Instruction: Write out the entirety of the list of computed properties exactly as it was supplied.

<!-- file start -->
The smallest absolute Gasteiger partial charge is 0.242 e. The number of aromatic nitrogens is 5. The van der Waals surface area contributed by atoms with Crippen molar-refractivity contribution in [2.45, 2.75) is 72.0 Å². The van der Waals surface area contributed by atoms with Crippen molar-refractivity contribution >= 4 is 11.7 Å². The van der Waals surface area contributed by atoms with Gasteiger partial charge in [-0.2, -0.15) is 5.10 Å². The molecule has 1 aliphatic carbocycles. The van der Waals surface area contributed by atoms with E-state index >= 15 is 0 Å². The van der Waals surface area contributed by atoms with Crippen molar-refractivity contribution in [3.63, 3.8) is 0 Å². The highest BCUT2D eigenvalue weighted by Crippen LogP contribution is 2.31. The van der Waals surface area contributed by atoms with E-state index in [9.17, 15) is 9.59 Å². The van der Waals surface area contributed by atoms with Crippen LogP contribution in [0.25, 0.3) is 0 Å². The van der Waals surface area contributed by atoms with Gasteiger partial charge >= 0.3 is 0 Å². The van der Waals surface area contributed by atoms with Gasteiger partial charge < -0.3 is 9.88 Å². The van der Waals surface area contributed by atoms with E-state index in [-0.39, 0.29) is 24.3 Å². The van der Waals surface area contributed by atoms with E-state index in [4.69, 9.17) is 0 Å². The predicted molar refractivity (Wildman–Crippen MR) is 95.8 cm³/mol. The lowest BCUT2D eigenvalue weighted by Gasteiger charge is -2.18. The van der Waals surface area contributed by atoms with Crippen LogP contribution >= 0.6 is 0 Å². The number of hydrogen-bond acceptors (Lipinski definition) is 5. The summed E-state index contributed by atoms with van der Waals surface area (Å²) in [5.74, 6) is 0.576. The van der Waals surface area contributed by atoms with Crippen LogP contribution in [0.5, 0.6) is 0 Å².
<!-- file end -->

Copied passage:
The smallest absolute Gasteiger partial charge is 0.242 e. The number of aromatic nitrogens is 5. The van der Waals surface area contributed by atoms with Crippen molar-refractivity contribution in [2.45, 2.75) is 72.0 Å². The van der Waals surface area contributed by atoms with Crippen molar-refractivity contribution >= 4 is 11.7 Å². The van der Waals surface area contributed by atoms with Gasteiger partial charge in [-0.2, -0.15) is 5.10 Å². The molecule has 1 aliphatic carbocycles. The van der Waals surface area contributed by atoms with E-state index >= 15 is 0 Å². The van der Waals surface area contributed by atoms with Crippen molar-refractivity contribution in [3.63, 3.8) is 0 Å². The highest BCUT2D eigenvalue weighted by Crippen LogP contribution is 2.31. The van der Waals surface area contributed by atoms with E-state index in [9.17, 15) is 9.59 Å². The van der Waals surface area contributed by atoms with Crippen LogP contribution in [0.25, 0.3) is 0 Å². The van der Waals surface area contributed by atoms with Gasteiger partial charge >= 0.3 is 0 Å². The van der Waals surface area contributed by atoms with Gasteiger partial charge < -0.3 is 9.88 Å². The van der Waals surface area contributed by atoms with E-state index in [-0.39, 0.29) is 24.3 Å². The van der Waals surface area contributed by atoms with E-state index in [4.69, 9.17) is 0 Å². The predicted molar refractivity (Wildman–Crippen MR) is 95.8 cm³/mol. The lowest BCUT2D eigenvalue weighted by Gasteiger charge is -2.18. The van der Waals surface area contributed by atoms with Crippen LogP contribution >= 0.6 is 0 Å². The number of hydrogen-bond acceptors (Lipinski definition) is 5. The summed E-state index contributed by atoms with van der Waals surface area (Å²) in [5.74, 6) is 0.576. The van der Waals surface area contributed by atoms with Crippen LogP contribution in [0.5, 0.6) is 0 Å².